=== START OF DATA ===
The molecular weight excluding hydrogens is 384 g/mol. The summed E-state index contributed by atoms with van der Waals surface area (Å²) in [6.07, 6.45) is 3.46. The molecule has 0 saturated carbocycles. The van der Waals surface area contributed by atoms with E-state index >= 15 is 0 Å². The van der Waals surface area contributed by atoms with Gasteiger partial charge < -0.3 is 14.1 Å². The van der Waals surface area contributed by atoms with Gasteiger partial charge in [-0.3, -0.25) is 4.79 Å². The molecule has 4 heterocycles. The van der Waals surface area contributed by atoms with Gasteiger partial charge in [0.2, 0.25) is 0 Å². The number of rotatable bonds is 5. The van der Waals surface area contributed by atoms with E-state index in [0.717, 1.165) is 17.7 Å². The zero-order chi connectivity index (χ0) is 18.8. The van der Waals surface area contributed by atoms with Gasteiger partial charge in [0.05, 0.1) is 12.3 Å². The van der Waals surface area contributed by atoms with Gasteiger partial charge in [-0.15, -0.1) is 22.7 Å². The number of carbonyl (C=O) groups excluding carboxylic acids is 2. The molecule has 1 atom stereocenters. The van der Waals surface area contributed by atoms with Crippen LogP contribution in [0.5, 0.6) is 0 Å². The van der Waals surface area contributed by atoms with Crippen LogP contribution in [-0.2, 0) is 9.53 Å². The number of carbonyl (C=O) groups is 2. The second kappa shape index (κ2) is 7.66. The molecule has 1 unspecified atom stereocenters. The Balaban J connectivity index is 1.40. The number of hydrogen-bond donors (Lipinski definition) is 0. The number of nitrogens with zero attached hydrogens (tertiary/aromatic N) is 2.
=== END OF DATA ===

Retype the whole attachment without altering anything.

The molecular weight excluding hydrogens is 384 g/mol. The summed E-state index contributed by atoms with van der Waals surface area (Å²) in [6.07, 6.45) is 3.46. The molecule has 0 saturated carbocycles. The van der Waals surface area contributed by atoms with E-state index >= 15 is 0 Å². The van der Waals surface area contributed by atoms with Gasteiger partial charge < -0.3 is 14.1 Å². The van der Waals surface area contributed by atoms with Gasteiger partial charge in [-0.3, -0.25) is 4.79 Å². The molecule has 4 heterocycles. The van der Waals surface area contributed by atoms with Gasteiger partial charge in [0.2, 0.25) is 0 Å². The number of rotatable bonds is 5. The van der Waals surface area contributed by atoms with E-state index in [0.717, 1.165) is 17.7 Å². The zero-order chi connectivity index (χ0) is 18.8. The van der Waals surface area contributed by atoms with Gasteiger partial charge in [0.05, 0.1) is 12.3 Å². The van der Waals surface area contributed by atoms with Gasteiger partial charge in [-0.15, -0.1) is 22.7 Å². The number of carbonyl (C=O) groups excluding carboxylic acids is 2. The molecule has 1 atom stereocenters. The van der Waals surface area contributed by atoms with Crippen LogP contribution in [0.5, 0.6) is 0 Å². The van der Waals surface area contributed by atoms with Crippen LogP contribution in [-0.2, 0) is 9.53 Å². The number of carbonyl (C=O) groups is 2. The second kappa shape index (κ2) is 7.66. The molecule has 1 unspecified atom stereocenters. The Balaban J connectivity index is 1.40. The number of hydrogen-bond donors (Lipinski definition) is 0. The number of nitrogens with zero attached hydrogens (tertiary/aromatic N) is 2.